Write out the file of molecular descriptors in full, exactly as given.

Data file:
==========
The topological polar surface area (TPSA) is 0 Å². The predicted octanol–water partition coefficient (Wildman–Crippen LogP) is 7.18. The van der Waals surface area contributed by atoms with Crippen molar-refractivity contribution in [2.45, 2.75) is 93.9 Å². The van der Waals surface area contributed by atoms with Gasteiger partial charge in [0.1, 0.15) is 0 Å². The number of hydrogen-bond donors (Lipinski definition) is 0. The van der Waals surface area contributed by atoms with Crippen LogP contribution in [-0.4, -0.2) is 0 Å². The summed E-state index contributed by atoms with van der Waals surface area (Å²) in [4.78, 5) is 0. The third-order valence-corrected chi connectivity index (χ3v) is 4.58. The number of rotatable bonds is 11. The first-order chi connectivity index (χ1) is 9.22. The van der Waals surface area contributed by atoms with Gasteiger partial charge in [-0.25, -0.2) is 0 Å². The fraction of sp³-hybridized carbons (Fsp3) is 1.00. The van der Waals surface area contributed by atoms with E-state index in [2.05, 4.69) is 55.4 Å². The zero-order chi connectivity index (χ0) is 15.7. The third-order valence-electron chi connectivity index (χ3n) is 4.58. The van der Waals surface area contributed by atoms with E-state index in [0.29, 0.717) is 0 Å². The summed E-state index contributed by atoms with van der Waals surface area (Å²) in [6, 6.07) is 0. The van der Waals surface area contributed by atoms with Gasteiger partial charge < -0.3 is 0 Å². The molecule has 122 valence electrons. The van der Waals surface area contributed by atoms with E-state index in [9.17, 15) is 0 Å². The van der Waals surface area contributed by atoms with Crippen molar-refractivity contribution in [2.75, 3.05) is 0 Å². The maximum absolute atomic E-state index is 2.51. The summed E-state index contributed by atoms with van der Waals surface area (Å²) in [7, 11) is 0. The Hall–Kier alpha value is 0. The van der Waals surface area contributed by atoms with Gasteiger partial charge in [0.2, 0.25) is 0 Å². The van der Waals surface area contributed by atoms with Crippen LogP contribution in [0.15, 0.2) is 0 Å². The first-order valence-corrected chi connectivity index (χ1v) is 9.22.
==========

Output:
The topological polar surface area (TPSA) is 0 Å². The predicted octanol–water partition coefficient (Wildman–Crippen LogP) is 7.18. The van der Waals surface area contributed by atoms with Crippen molar-refractivity contribution in [2.45, 2.75) is 93.9 Å². The van der Waals surface area contributed by atoms with Gasteiger partial charge in [0.1, 0.15) is 0 Å². The number of hydrogen-bond donors (Lipinski definition) is 0. The van der Waals surface area contributed by atoms with Crippen LogP contribution in [-0.4, -0.2) is 0 Å². The summed E-state index contributed by atoms with van der Waals surface area (Å²) in [4.78, 5) is 0. The third-order valence-corrected chi connectivity index (χ3v) is 4.58. The number of rotatable bonds is 11. The first-order chi connectivity index (χ1) is 9.22. The van der Waals surface area contributed by atoms with Gasteiger partial charge in [-0.25, -0.2) is 0 Å². The fraction of sp³-hybridized carbons (Fsp3) is 1.00. The van der Waals surface area contributed by atoms with E-state index in [2.05, 4.69) is 55.4 Å². The zero-order chi connectivity index (χ0) is 15.7. The third-order valence-electron chi connectivity index (χ3n) is 4.58. The van der Waals surface area contributed by atoms with E-state index in [0.29, 0.717) is 0 Å². The summed E-state index contributed by atoms with van der Waals surface area (Å²) in [6, 6.07) is 0. The van der Waals surface area contributed by atoms with Gasteiger partial charge < -0.3 is 0 Å². The molecule has 122 valence electrons. The van der Waals surface area contributed by atoms with E-state index in [9.17, 15) is 0 Å². The van der Waals surface area contributed by atoms with Crippen molar-refractivity contribution in [2.75, 3.05) is 0 Å². The maximum absolute atomic E-state index is 2.51. The summed E-state index contributed by atoms with van der Waals surface area (Å²) in [7, 11) is 0. The Hall–Kier alpha value is 0. The van der Waals surface area contributed by atoms with Gasteiger partial charge in [0.2, 0.25) is 0 Å². The van der Waals surface area contributed by atoms with Crippen LogP contribution in [0.15, 0.2) is 0 Å². The first-order valence-corrected chi connectivity index (χ1v) is 9.22.